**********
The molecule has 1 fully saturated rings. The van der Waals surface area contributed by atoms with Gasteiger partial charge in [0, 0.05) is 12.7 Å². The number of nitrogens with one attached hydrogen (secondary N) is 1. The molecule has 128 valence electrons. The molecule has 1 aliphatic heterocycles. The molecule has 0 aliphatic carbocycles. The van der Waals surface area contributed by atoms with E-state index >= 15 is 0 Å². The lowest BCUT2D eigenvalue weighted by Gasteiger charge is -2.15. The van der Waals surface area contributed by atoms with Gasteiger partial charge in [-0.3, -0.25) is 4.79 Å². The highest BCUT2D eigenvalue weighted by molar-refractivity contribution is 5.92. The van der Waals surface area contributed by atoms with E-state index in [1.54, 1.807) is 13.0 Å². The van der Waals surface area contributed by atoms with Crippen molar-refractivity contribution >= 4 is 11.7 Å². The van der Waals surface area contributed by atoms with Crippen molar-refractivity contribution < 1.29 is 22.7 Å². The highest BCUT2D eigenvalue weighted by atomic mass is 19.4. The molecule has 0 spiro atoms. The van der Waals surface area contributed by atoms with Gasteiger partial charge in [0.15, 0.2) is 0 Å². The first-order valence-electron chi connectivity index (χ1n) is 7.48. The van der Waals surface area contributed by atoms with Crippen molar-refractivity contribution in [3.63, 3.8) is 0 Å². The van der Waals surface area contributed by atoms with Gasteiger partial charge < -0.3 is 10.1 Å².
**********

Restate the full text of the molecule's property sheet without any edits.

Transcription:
The molecule has 1 fully saturated rings. The van der Waals surface area contributed by atoms with Gasteiger partial charge in [0, 0.05) is 12.7 Å². The number of nitrogens with one attached hydrogen (secondary N) is 1. The molecule has 128 valence electrons. The molecule has 1 aliphatic heterocycles. The molecule has 0 aliphatic carbocycles. The van der Waals surface area contributed by atoms with E-state index >= 15 is 0 Å². The lowest BCUT2D eigenvalue weighted by Gasteiger charge is -2.15. The van der Waals surface area contributed by atoms with Gasteiger partial charge in [-0.3, -0.25) is 4.79 Å². The highest BCUT2D eigenvalue weighted by molar-refractivity contribution is 5.92. The van der Waals surface area contributed by atoms with E-state index in [1.54, 1.807) is 13.0 Å². The van der Waals surface area contributed by atoms with Crippen molar-refractivity contribution >= 4 is 11.7 Å². The van der Waals surface area contributed by atoms with Crippen molar-refractivity contribution < 1.29 is 22.7 Å². The highest BCUT2D eigenvalue weighted by atomic mass is 19.4. The molecule has 0 spiro atoms. The van der Waals surface area contributed by atoms with Gasteiger partial charge in [0.15, 0.2) is 0 Å². The first-order valence-electron chi connectivity index (χ1n) is 7.48. The van der Waals surface area contributed by atoms with Crippen molar-refractivity contribution in [3.63, 3.8) is 0 Å². The van der Waals surface area contributed by atoms with Gasteiger partial charge < -0.3 is 10.1 Å².